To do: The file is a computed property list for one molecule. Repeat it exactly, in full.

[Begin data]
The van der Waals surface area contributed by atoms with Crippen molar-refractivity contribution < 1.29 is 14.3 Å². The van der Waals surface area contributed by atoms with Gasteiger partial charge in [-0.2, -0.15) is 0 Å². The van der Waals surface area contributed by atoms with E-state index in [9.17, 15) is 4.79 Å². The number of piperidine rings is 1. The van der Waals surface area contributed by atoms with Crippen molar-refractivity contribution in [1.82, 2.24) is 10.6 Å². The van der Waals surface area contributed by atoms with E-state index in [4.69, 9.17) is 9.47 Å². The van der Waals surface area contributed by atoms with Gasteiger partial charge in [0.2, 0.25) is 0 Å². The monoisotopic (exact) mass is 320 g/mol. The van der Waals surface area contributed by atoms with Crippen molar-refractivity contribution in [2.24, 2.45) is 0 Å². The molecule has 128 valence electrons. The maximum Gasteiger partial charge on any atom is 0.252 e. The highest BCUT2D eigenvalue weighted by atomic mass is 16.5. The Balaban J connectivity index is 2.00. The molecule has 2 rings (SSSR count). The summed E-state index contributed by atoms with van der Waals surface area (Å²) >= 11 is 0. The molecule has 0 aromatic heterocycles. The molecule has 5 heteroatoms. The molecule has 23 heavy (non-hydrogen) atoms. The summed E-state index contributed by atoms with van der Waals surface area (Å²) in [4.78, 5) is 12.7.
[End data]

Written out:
The van der Waals surface area contributed by atoms with Crippen molar-refractivity contribution < 1.29 is 14.3 Å². The van der Waals surface area contributed by atoms with Gasteiger partial charge in [-0.2, -0.15) is 0 Å². The van der Waals surface area contributed by atoms with E-state index in [9.17, 15) is 4.79 Å². The number of piperidine rings is 1. The van der Waals surface area contributed by atoms with Crippen molar-refractivity contribution in [1.82, 2.24) is 10.6 Å². The van der Waals surface area contributed by atoms with E-state index in [4.69, 9.17) is 9.47 Å². The van der Waals surface area contributed by atoms with Gasteiger partial charge in [0.2, 0.25) is 0 Å². The monoisotopic (exact) mass is 320 g/mol. The van der Waals surface area contributed by atoms with Crippen molar-refractivity contribution in [2.24, 2.45) is 0 Å². The molecule has 128 valence electrons. The maximum Gasteiger partial charge on any atom is 0.252 e. The highest BCUT2D eigenvalue weighted by atomic mass is 16.5. The Balaban J connectivity index is 2.00. The molecule has 2 rings (SSSR count). The summed E-state index contributed by atoms with van der Waals surface area (Å²) >= 11 is 0. The molecule has 0 aromatic heterocycles. The molecule has 5 heteroatoms. The molecule has 23 heavy (non-hydrogen) atoms. The summed E-state index contributed by atoms with van der Waals surface area (Å²) in [4.78, 5) is 12.7.